That’s something I have, a privilege, that this power couple doesn’t. So, dear fellow white people, having a privilege doesn’t mean that you haven’t worked or struggled. It means that there are some hurdles that people who aren’t like you have had to summit that you have never had to cross.
Something I’ve frequently encountered in my fellow white people is the notion that being aware of the obstacles that people of color face, and being an ally in removing those injustices is somehow asking you to be made to feel guilty, or ashamed.
As a person of Scottish ancestry, I have never once been asked to feel guilt. I went back to Scotland on my honeymoon. I seriously considered naming one of my daughters Iona. I attend the local Highland Games every year. But here’s the thing: people of any skin color are welcome to attend, and participate in my culture.
As an American, my culture is celebrated every time I turn on the television, with valorized portrayals of national events. That’s what white supremacists live in deliberate ignorance of. I get many holidays, most notably the Fourth of July. My nation’s history is taught to every child. And in recent decades, that culture has slowly expanded to include the stories of people of other skin colors who have impacted this nation.
But what is the narrative of white history? Is there anything to be gained in a Western pan-whiteness? This is the harmful concept that got us to where we are today. It has been used exclusively as an exclusionary tactic, to diminish the narratives of the people who are not white. I have no need to diminish others in order to validate myself.
I’ve sat idly by while people have said racist things to me, and being afraid of disrupting an otherwise good working relationship, I just stayed silent and let the comment pass. I’ve since come to the realization that silence in such matters is tacit concession to what is being said. White people do it all the time to “keep the peace” at the dinner table. But the problem is that this only allows racist narratives to actively perpetuate.
In 2014, after the events in Ferguson, I resolved to never let such remarks pass again. I redouble that commitment now. To never let anyone assume that because I was white, I was willing to be complicit in their hate. That in order to be an ally in combating racism, I’d have to give up that comfort, that privilege. The people who are negatively affected by that hatred don’t have that luxury. And confronting it is the only way to remedy it.
I am racist. And whoever is reading this, you are too. But that’s not an attack; it’s a wake-up call. We need to recognize that we live in a society that carries narratives that prioritize whiteness, and demonizes blackness.
Because if this subconscious, unjustified suspicion exists in you, imagine what effects it has on the police officers who are enabled by our society to use lethal force. That unjustified suspicion can have immediate and deadly consequences.
I have seen far too many otherwise sensible people reject the notion that they could harbor this cultural poison simply because they don’t see themselves as harboring any explicit racial animus. I’d imagine that many of the police who have shot unarmed and not hostile black men had not thought of themselves as racist before that day either. But their unacknowledged prejudice, coupled with their powerful position, wound up having lethal consequences for innocent men.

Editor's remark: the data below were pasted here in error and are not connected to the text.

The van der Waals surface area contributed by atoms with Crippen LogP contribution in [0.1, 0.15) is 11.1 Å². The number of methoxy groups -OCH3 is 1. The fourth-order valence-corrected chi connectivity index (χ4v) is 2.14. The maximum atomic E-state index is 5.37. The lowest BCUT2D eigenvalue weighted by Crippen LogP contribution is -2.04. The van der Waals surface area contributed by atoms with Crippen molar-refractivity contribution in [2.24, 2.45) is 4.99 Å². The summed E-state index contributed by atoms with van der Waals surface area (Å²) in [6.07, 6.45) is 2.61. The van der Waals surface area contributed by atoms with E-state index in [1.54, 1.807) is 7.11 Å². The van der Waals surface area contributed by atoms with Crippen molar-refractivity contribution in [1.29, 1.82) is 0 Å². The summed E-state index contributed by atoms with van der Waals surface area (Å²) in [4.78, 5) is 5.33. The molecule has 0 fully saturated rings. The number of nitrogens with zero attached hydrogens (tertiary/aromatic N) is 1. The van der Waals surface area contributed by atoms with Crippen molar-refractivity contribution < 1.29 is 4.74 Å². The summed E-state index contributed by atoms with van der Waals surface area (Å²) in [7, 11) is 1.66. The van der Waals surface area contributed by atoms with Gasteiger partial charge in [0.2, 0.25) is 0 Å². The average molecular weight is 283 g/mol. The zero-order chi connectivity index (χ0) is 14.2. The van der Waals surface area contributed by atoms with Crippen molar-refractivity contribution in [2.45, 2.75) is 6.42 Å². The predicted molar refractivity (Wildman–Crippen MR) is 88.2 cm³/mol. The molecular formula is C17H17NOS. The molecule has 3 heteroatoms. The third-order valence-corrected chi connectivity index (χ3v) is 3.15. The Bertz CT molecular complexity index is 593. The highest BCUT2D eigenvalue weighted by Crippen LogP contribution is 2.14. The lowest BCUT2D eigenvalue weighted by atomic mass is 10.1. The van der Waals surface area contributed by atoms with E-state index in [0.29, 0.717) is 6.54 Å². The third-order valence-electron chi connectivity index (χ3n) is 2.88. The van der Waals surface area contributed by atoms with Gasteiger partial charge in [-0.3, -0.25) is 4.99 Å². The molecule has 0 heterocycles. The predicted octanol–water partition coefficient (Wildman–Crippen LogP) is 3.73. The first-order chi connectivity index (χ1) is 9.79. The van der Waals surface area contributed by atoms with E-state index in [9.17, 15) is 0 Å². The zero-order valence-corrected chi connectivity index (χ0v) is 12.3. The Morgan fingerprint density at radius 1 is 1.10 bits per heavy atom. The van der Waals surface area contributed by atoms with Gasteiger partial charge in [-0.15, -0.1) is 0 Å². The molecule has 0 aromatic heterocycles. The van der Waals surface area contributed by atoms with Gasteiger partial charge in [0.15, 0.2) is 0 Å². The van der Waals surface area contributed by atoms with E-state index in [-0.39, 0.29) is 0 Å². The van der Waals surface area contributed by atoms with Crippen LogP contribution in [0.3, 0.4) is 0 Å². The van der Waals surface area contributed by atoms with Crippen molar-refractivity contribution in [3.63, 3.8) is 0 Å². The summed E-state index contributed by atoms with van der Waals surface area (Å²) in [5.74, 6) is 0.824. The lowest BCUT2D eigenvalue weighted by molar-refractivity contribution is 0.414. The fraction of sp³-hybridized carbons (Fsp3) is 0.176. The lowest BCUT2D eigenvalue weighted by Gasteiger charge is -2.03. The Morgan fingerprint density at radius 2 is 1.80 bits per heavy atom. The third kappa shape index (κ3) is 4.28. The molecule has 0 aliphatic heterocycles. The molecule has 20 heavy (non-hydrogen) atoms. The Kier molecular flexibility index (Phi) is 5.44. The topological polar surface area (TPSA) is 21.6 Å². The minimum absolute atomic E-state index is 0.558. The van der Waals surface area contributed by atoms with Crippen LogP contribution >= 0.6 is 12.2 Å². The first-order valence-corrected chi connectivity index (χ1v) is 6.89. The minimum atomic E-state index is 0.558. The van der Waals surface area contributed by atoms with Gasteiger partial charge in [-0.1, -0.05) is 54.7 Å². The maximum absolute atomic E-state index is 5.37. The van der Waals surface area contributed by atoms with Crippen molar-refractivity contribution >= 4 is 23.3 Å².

Those institutional biases are about to be exponentially amplified.
Trump’s victory in 2016 happened because the moderate media decided to profit from the election rather than fight racial animus.
Trump’s victory in 2016 happened because the Republican Party has spent decades courting open racists.
Trump’s victory in 2016 happened because he openly courted a white nationalist sentiment that has been vastly underestimated in America.
Trump’s victory in 2016 happened because millions of Americans bought into the racist narrative that they needed to kick down.
To quote Jamelle Bouie,
“More than anything, Trump promises a restoration of white authority. After eight years of a black president—after eight years in which cosmopolitan America asserted its power and its influence, eight years in which women leaned in and blacks declared that their lives mattered—millions of white Americans said enough. They had their fill of this world and wanted the old one back…
“…How can this be about race when Trump won some Obama voters? There’s an equally easy answer: John McCain indulged racial fears, and Mitt Romney played on racial resentment, but they refused to go further. To borrow from George Wallace, they refused to cry “nigger.” This is important. By rejecting the politics of explicit racism and white backlash, they moved the political battleground to nominally colorblind concerns. Race was still a part of these clashes—it’s unavoidable—but neither liberals nor conservatives would litigate the idea of a pluralistic, multiracial democracy. Looking back, I thought this meant we had a consensus. It appears, instead, that we had a detente. And Trump shattered it. With his jeremiads against Hispanics and Muslims—with his visions of dystopian cities and radicalized refugees—Trump told white Americans that their fears and anger were justified. And that this fear and anger should drive their politics. Trump forged a politics of white tribalism, and white people embraced it.”
Will Paul Ryan and the “libertarian” wing of the Republican Party fight policies that will have a deleterious effect on People of Color if they are offered the massive tax cuts that they’ve been pursuing for the past decade?
The Civil War is still being fought today. The Civil RIghts era of the 1950s and 1960s merely transitioned it from Jim Crow to Mass Incarceration. It’s battlefields are our classrooms and our workplaces. It has been happening our entire lives. This is your wake up call. We’re entering a new phase of the battle.
Do you sincerely want to combat racism? The first step is acknowledging it in yourself, then taking your knowledge and spreading it the best you can. But keep in mind this is just a first step. The coming days are going to ask much more difficult things from us.
No BS, I wish every white person on Twitter could see this. Maybe it’ll help pic.twitter.com/vae574ysG0
— Bill⚜ (@carltonspeight) July 6, 2016